Aelya Salman / Silhouette Staff
Sometimes (not often enough for me to worry about it constantly but not seldom enough for it to go unnoticed by me) when I’m speaking in English, especially if I’m excited or talking fast, I’ll replace a W with a V or my “neutral accent” will slip up and one word will sound heavier than the other. Sometimes (again, not often enough for it to plague me) I sound, even if only subtly, like a foreigner.
I’ve been teased about it before even though the teasing was in good humour from a person I’m very close to.
It didn’t bother me too much then and in some ways it doesn’t bother me much now, but the fact that something like that was given attention makes my cheeks flush both with anger and embarrassment.
Embarrassment because it’s a natural reaction to anything that calls attention to you in a way you’re not entirely comfortable with. Embarrassment because, well, why did it even happen? I’ve been speaking English my whole life.
I watched Hollywood flickers and Nickelodeon as a kid. Damn it, I had Titanic memorized before the age of ten. Why do I (sometimes) have an accent? “Fobs” have accents. “Confused” people have accents. People who don’t know how to use the TTC or people who don’t adhere to Western cultural signifiers (such as dress) have accents. I’m none of “those” people.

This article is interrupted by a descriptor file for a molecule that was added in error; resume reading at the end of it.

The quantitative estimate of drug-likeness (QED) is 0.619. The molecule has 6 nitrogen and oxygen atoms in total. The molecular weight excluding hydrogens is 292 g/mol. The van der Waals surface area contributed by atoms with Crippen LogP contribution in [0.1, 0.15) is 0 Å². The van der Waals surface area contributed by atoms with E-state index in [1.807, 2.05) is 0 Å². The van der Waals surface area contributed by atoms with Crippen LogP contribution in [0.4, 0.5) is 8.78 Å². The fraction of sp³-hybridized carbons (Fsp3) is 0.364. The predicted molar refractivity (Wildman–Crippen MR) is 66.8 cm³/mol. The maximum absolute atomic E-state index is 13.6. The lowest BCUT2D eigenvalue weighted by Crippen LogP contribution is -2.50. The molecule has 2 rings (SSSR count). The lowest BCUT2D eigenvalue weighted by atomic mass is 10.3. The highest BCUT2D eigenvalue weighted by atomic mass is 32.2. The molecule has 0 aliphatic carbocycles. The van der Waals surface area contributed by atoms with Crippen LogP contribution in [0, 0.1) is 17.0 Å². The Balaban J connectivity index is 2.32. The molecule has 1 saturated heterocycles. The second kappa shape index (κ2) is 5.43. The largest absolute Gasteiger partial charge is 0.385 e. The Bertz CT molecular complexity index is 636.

Anger because it shouldn’t matter. I speak English at a level that’s higher than many, read at a pace and absorb at a rate that’s gifted.
I speak English as well as speaking Urdu and English isn’t even my mother tongue. British Christians taught me English. Golden Books and Jack Nicholson taught me English. My grandparents and my cousins and my parents taught me Urdu. I see only my parents now and only for less than a quarter of the day. It shouldn’t matter that my “accent” shows sometimes or that I say a word funny.
I can read and write and speak and sing and cry in English. I can read and speak and sometimes write and can’t sing and always cry in Urdu. As a result of numerous circumstances, as well as being entangled within a community that engages in self-loathing to an appalling degree, I’ve had to be more English than Urdu.
I’m angry because the people who have (even though it was harmless) teased me about my slip-ups are Canadian born and bred. Or they don’t know their mother tongues. Or they too, hate themselves. And I don’t need that. I don’t need your fucking negativity when it comes to figuring myself out, when it comes to conversing with my grandmother over the phone, when it comes to being all that I am capable of being.
I’m angry because a Francophile speaking abhorrent English is apparently a hell of a lot cuter than my uncle who speaks great English with his Pakistani accent. I’m angry because this happens to South Asians all the fucking time. You’re not English enough, you’re not assimilated enough and you’re not enough for anything – not even your own culture.
So while I navigate this vast grey area between Here and There, I have zero tolerance for self-aggrandizing assholes who probably couldn’t out-write, out-speak, or out-perform me in either language anyway.